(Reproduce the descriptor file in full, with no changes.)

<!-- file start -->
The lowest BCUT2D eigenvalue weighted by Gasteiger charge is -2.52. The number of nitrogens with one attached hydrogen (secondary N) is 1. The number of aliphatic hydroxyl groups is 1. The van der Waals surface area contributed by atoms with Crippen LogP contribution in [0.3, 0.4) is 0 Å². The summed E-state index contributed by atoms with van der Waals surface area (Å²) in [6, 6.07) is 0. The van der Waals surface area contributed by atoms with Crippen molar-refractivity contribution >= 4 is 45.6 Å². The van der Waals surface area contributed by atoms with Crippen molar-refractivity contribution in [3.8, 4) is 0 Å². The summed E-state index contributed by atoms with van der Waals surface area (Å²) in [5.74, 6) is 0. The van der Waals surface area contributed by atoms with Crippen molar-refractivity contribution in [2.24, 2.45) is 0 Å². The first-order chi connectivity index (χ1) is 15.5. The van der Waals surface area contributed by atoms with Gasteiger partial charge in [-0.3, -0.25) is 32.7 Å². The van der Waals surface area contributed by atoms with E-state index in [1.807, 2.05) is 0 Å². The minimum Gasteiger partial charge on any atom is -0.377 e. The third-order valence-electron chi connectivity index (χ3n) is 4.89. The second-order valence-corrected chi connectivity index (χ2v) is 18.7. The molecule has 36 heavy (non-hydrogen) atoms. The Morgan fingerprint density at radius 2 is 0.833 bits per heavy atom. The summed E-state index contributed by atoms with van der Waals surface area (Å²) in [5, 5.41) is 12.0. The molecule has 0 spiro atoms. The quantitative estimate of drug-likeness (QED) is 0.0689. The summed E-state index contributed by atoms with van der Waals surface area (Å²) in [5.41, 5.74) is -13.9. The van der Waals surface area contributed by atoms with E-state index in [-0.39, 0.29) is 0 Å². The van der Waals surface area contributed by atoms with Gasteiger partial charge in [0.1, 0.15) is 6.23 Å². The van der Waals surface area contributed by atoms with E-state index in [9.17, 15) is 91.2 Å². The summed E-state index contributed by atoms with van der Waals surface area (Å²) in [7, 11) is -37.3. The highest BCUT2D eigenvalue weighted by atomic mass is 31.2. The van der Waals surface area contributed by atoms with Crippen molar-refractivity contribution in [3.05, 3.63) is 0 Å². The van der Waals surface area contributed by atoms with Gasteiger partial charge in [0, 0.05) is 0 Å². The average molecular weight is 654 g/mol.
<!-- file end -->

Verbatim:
The lowest BCUT2D eigenvalue weighted by Gasteiger charge is -2.52. The number of nitrogens with one attached hydrogen (secondary N) is 1. The number of aliphatic hydroxyl groups is 1. The van der Waals surface area contributed by atoms with Crippen LogP contribution in [0.3, 0.4) is 0 Å². The summed E-state index contributed by atoms with van der Waals surface area (Å²) in [6, 6.07) is 0. The van der Waals surface area contributed by atoms with Crippen molar-refractivity contribution >= 4 is 45.6 Å². The van der Waals surface area contributed by atoms with Crippen molar-refractivity contribution in [3.8, 4) is 0 Å². The summed E-state index contributed by atoms with van der Waals surface area (Å²) in [5.74, 6) is 0. The van der Waals surface area contributed by atoms with Crippen molar-refractivity contribution in [2.24, 2.45) is 0 Å². The first-order chi connectivity index (χ1) is 15.5. The van der Waals surface area contributed by atoms with Gasteiger partial charge in [-0.3, -0.25) is 32.7 Å². The van der Waals surface area contributed by atoms with E-state index in [1.807, 2.05) is 0 Å². The minimum Gasteiger partial charge on any atom is -0.377 e. The third-order valence-electron chi connectivity index (χ3n) is 4.89. The second-order valence-corrected chi connectivity index (χ2v) is 18.7. The molecule has 36 heavy (non-hydrogen) atoms. The Morgan fingerprint density at radius 2 is 0.833 bits per heavy atom. The summed E-state index contributed by atoms with van der Waals surface area (Å²) in [5, 5.41) is 12.0. The molecule has 0 spiro atoms. The quantitative estimate of drug-likeness (QED) is 0.0689. The summed E-state index contributed by atoms with van der Waals surface area (Å²) in [5.41, 5.74) is -13.9. The van der Waals surface area contributed by atoms with E-state index in [-0.39, 0.29) is 0 Å². The van der Waals surface area contributed by atoms with Gasteiger partial charge in [0.1, 0.15) is 6.23 Å². The van der Waals surface area contributed by atoms with E-state index in [9.17, 15) is 91.2 Å². The summed E-state index contributed by atoms with van der Waals surface area (Å²) in [7, 11) is -37.3. The highest BCUT2D eigenvalue weighted by atomic mass is 31.2. The van der Waals surface area contributed by atoms with Crippen molar-refractivity contribution in [3.05, 3.63) is 0 Å². The van der Waals surface area contributed by atoms with Gasteiger partial charge in [0, 0.05) is 0 Å². The average molecular weight is 654 g/mol.